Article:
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In Fischer's $\textit{A Course in Complex Analysis}$ I am encountering some difficulty in explicitly calculating the principal part of a function at a pole. The function is $f(z)= \frac{1}{z - \sin z}$ with isolated singularity $z_0 = 0$. I eventually figured out that $0$ is a pole of order $3$. So in the principal part, one of the terms I should get is $6/z^3$, correct? Here is how I determined that:

Let $g(z)= z^3 f(z)$. Then we have that $$ \begin{array} {lcl} \lim_{z \rightarrow 0} g(z)&=& \lim_{z \rightarrow 0} \frac{z^3}{z- \sin z} \\ &=& \lim_{z \rightarrow 0} \frac{z^3}{z -(z- \frac {z^3}{3!}+ \frac{z^5}{5!}- \frac{z^7}{7!}+ \cdots)} \\&=& \lim_{z \rightarrow 0} \frac{z^3}{\frac{z^3}{3!}- \frac{z^5}{5!}+ \frac{z^7}{7!}- \cdots}\\&=& \lim_{z \rightarrow 0} \frac{1}{\frac{1}{3!}- \frac{z^2}{5!}+ \frac{z^4}{7!}- \cdots} \\&=& 3!=6. \end{array} $$
Since this limit is not $0$ but is finite, we have a pole of order $3$ at $0$ for $f$. Because $f$ is holomorphic on a punctured neighborhood of $0$, $g$, which is bounded in, say, a punctured open disk $D_r(0)-\{0\}$ about $0$ with some radius $r>0$ and also holomorphic there, has a unique holomorphic extension $\hat{g}$ on the open disk $D_r(0)$ via the Riemann extension theorem. What I tried to do next was to somehow write $f$ as a power series in terms of $\hat{g}$ by letting $\hat{g}(z)= a_0 + a_1 z+ a_2 z^2+ \cdots$ with $z \in D_r(0)- \{0\}$, but I don't think that is actually of any help in determining the principal part of $f$ at $0$. I believe that $6/z^3$ might just be a portion of the principal part at that particular singularity, and according to WolframAlpha, $6/z^3 + 3/10z$ comprise the negative powers of the power series expansion of $f$ at $z=0$. I got this from the following reference: http://www.wolframalpha.com/input/?i=1%2F%28z+-+sin%28z%29%29 Please let me know if I need to fix anything.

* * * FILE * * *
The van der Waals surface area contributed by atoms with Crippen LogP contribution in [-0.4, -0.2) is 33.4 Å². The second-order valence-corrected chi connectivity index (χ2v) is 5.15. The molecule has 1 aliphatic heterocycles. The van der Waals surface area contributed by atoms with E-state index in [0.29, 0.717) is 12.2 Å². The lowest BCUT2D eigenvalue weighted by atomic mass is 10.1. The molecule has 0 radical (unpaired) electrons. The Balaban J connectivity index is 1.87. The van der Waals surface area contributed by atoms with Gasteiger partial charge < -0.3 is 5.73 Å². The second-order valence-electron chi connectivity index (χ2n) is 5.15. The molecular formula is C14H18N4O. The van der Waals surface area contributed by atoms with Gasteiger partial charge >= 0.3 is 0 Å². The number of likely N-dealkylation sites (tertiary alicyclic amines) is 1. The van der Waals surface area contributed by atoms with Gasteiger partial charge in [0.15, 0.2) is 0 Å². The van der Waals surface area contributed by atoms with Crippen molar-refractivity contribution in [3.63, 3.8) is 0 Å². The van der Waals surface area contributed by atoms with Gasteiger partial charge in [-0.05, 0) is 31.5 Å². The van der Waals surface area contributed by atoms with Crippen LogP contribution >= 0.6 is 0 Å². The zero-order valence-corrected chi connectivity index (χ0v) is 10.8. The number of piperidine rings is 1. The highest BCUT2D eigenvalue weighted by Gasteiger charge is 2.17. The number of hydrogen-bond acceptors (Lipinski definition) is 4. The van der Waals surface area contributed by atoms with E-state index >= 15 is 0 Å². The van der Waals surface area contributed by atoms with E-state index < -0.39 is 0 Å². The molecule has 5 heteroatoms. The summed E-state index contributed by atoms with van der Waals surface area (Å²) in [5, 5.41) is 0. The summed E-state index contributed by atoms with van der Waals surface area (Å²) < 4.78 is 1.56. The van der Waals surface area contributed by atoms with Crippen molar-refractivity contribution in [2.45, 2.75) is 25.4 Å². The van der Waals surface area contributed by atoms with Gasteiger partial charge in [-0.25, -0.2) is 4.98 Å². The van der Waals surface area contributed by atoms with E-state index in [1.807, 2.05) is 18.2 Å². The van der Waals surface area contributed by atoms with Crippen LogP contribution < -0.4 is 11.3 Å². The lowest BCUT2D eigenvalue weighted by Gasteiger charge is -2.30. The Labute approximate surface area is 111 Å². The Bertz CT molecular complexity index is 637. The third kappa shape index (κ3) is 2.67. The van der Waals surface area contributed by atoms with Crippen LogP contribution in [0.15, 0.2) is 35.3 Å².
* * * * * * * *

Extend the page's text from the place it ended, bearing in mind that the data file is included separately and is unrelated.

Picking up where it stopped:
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2 Answers 2

up vote 1 down vote accepted

I think that you already did it: $$\frac{1}{z-\sin z} = z^{-3}\frac{1}{\frac{1}{3!}- \frac{z^2}{5!}+ \frac{z^4}{7!}- \cdots} $$

Now, you just need to invert a power series with a non-zero constant term.

Spoiler:

Based on the wiki, $b_0 = 1/a_0 = {3!} = 6$ and $b_2 = -b_0a_2/a_0 = 6\cdot 1/{5!}\cdot {3!}=3/10$. So you would get: $$ \frac{1}{\frac{1}{3!}- \frac{z^2}{5!}+ \cdots} = 6 + \frac{3}{10}z^2+\cdots$$ Then one can multiply by $z^{-3}$ both sides.

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The Laurent series expansion can help in determining the type of isolated singularity, correct? For instance, would the isolated singularity $z_0= 0$ be a pole of the function $(\sin z+ \cos z -1)^{-2}$? I think it would also be of order $2$. –  Libertron Feb 2 at 0:03

Try finding the Laurent series of $$\frac{1}{z-\sin(z)}$$ first then take the limits

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I tried doing that, but the $1$ in the numerator is giving me the problem. How must this be properly factorized? –  Libertron Feb 1 at 0:11
    
Previously, you expanded $\sin(z)$ as a series. What you should have done is expand $\frac{1}{z-\sin(z)}$ instead.. The first 2 terms are $\frac{6}{x^3} +\frac{3}{10x}+\cdots$, and I'll leave you to compute the rest. You could do it in a way similar to computing the Maclaurin series if you wish –  Millardo Peacecraft Feb 1 at 0:18
    
Do you mean a Taylor series about $z=0$? OK, that is fine, but how am I certain that the negative powers will be accounted for? –  Libertron Feb 1 at 0:25

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